Not many would dispute that increasing a pitcher's strikeout rate is a good thing, all else held constant. A strikeout, in most situations, is the best way for a pitcher to record an out, and having the ability to miss bats is highly correlated to future success. In my never ending quest to quantify anything and everything, my question is then: just how much does an increase in strikeout rate benefit the pitcher? And what types of pitchers are better off from this given increase?
Starters and relievers are in many ways two separate beasts, so in choosing a sample I decided to work with starters only. I used every qualifying player-season since the expansion era (1961-present). Of course, different types of pitchers have different tendencies. High strikeout pitchers tend to also walk a fair amount of batters, while pitchers with great control don't usually see great K rates. Therefore, it is important to treat these types of pitchers differently. With this in mind, I segmented the sample into eight groups based on walk rate, providing a loose way to control for "pitcher type." This allows me to see how a given increase in strikeout rate affects different types of pitchers. Given that the primary objective of pitching is to prevent runs, I used ERA as a measure of pitcher success. Since I'm measuring the marginal impact of an increase in strikeout rate, K/9 is the independent variable and ERA is the dependent variable.
I used linear regression to model the impact of an additional strikeout. I looked at a few other types of regressions, yet none provided a substantial upgrade over the linear model. While it may not be entirely realistic to assume a linear relationship for a number of reasons, I feel that it is accurate enough for this evaluation.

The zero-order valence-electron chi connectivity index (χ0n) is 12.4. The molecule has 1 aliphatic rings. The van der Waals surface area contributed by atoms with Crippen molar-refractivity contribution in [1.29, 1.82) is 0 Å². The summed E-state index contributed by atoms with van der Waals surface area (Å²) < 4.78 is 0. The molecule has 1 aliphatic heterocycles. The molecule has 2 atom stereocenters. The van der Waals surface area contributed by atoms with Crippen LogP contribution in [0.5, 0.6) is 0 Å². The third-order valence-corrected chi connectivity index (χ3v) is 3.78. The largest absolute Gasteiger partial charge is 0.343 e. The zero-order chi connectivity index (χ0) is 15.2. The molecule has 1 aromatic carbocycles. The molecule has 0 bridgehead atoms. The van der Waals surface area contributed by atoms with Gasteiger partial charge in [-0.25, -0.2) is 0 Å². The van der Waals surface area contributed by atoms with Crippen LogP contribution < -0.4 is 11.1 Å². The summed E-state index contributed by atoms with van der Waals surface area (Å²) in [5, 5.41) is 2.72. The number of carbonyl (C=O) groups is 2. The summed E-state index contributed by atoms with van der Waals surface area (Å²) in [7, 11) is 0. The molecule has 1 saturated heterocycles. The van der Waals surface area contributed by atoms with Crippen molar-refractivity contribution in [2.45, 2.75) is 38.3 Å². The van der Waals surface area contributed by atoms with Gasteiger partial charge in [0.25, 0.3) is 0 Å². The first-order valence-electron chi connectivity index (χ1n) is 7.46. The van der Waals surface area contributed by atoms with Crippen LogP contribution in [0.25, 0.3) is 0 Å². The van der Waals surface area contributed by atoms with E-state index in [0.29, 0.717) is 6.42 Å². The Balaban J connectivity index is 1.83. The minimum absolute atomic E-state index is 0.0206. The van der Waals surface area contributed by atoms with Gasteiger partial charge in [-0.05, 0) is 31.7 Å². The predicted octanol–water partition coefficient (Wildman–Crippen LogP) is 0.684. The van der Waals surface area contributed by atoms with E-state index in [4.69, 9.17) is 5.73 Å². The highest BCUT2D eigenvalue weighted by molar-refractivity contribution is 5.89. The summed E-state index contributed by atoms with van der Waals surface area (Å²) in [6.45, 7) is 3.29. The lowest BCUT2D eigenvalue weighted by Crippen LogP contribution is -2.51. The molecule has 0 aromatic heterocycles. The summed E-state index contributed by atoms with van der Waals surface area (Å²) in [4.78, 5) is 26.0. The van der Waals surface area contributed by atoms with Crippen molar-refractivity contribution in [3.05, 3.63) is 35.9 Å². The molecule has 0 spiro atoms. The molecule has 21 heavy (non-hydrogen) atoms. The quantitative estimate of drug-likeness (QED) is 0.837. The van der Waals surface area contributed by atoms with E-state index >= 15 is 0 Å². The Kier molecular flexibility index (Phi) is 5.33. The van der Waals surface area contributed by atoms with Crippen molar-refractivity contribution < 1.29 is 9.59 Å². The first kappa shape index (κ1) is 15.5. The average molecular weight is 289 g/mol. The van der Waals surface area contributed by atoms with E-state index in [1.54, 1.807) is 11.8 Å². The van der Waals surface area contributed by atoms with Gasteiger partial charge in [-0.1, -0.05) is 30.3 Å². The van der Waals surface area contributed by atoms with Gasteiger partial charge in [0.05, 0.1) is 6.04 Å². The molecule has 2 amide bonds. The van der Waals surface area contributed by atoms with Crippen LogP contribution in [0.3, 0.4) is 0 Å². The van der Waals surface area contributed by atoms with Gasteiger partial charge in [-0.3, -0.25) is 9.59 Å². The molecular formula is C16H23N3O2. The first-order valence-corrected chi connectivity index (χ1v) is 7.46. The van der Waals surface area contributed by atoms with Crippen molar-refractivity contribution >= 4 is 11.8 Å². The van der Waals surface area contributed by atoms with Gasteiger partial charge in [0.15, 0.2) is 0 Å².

The following graphs detail the results, starting with low-walk pitchers and ending in high-walk pitchers. Since "marginal" refers to the derivative of a given function and we're working with a linear function, the slope of each regression line below represents the marginal impact of a one-unit increase, or in this case, an additional strikeout.
As expected, in every case a higher strikeout rate is associated with a lower ERA. However, each slope varies depending on type of pitcher. The chart below summarizes the marginal benefit (again, the slope of each regression) to each of these types.
An interesting pattern occurs here. Low-walk pitchers see a relatively large decrease in ERA from a one-unit increase in K/9. Then, in the next group, this marginal benefit drops nearly 5 percent. As walk rate increase, marginal benefit slowly increases then shoots up to for the group with the highest walk rate. In other words, it appears that the two groups that benefit the most from raising their K/9 are low-walk pitchers and high-walk pitchers. For instance, pitchers with average walk rates (around 3 BB/9) can decrease their ERA by about .12 with a one-unit increase in K/9. Yet this is roughly half of the benefit that a much wilder pitcher can receive with the same increase in strikeout rate. Simply put, this model finds that additional strikeouts are not created equal.
Of course, these results must be looked at with a fair bit of caution. While low-walk and high-walk pitchers may benefit more from increasing their K/9 than everyone else, the margin in which they do so is around .05 to .1 of ERA. Over a full season, this is equivalent to about 2-3 runs, so the difference isn't exactly huge. Regardless, I find these results to be interesting and perhaps a beginning to a deeper investigation on the subject.